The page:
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Jeremy pere white backlash unfairness and justifications of the

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Jeremy pere white backlash unfairness and justifications of the

  1. 1. J A M E S R H O D E S U N I V E R S I T Y O F M A N C H E S T E R , U K White backlash, unfairness and justifications of the British National Party (BNP) Support. A presentation by Jeremy Griffith Pere Aspinall
  2. 2. INTRODUCTION  White Backlash: It is a response to minorities getting equal rights and protection under the law.  BNP: The British National Party is a far-right political party in the UK. It was formed by John Tindal in 1982, but did not gain relevant representation till 2001.  Unfairness: It refers to the sense of exclusion and marginalization within multicultural discourse.
  3. 3. The Politics of White Backlash  The Politics of White Backlash arose in the 1960’s along with the appearance of the Far Right movement.  It gained force with Margaret Thatcher in power in the 1980’s and 1990’s.  This feeling of unfairness towards the whites was strengthened in 2001 with 9/11, and then in 2005 with the attacks in London.
  4. 4. The Politics of White Backlash  As other cultures gained recognition, some whites felt that their culture was lacking recognition.  Education  White culture appeared invisible  Discrimination against whites is not treated the same as discrimination against minorities.
  5. 5. The BNP and Backlash Politics in Burnley  The BNP promotes the idea of “The Rights for Whites”, which inverts the true nature of racial power relations.  Positive discrimination forces whites to lose out.  Multiculturalism threatens white culture.  The BNP in Burnley criticized what it viewed as the favouritism towards the Asian community.  Tension escalated with the 2001 riots in Burnley and Oldham between whites, Asians and the police.
  6. 6. The Burnley Study  The study was engaged in Burnley to gauge political trends.  BNP voters believed multiculturalism, positive discrimination and political correctness has caused racism.  Some voters believed that the Racial Discrimination Act was abused as something minorities could hide behind.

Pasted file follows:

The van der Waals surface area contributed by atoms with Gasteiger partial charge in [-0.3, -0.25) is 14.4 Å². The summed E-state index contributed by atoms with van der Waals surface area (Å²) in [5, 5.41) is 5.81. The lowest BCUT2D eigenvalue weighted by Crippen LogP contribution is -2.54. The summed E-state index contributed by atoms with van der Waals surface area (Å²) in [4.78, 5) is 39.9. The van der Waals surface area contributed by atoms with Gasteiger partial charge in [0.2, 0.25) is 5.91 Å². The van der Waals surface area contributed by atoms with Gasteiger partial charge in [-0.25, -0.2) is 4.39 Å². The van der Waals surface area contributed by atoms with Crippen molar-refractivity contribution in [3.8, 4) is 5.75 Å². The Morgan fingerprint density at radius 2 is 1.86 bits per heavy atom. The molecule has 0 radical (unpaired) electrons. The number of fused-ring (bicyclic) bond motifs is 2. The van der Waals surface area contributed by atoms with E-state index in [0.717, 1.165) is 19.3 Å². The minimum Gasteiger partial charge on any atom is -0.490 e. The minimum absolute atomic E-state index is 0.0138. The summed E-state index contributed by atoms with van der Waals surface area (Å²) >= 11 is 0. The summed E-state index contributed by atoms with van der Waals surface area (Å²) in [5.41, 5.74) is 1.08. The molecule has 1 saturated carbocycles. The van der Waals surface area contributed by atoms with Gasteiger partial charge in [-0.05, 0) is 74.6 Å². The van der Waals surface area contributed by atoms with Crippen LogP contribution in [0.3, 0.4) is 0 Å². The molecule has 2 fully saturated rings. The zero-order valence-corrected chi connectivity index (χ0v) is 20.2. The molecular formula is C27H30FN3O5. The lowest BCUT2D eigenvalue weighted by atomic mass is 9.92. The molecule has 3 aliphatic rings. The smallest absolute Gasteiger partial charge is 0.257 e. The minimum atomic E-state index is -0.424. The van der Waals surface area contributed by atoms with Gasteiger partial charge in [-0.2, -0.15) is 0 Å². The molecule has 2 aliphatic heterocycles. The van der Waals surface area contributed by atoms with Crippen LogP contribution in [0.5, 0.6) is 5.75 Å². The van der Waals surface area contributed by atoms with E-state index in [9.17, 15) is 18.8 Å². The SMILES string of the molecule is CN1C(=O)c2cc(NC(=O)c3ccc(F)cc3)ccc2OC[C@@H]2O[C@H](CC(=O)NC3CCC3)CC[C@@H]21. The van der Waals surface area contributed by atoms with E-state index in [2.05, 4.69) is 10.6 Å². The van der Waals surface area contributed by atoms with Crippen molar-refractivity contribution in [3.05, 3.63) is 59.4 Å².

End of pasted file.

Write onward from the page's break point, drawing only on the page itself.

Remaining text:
7. 7. The Swinging Pendulum  The Swinging Pendulum is an idea among the BNP voters that the Government has gone beyond equality in favour of ethnic minorities.  Ethnic minorities concerns are given too much attention.  Some BNP voters felt that racism against the whites is not treated equally as racism against ethnic minorities.
  8. 8. Equalities for whites?  BNP voters felt like victims because of multicultural policies favouring the ethnic minorities.  BNP voters want equality  Equal benefits  Equal opportunities  Fair Government policies  However, BNP voters ignored, that Government policies favoured Asian areas because they are the most deprived.
  9. 9. Conclusion  Since the 1980’s “white backlash” has been present in British Politics.  The fight for equality by BNP voters masks the real racialized inequalities that exist.  There is a danger here that a lack of critical engagement with “white backlash” could lead to the popularizing of perceived unfairness and injustice.

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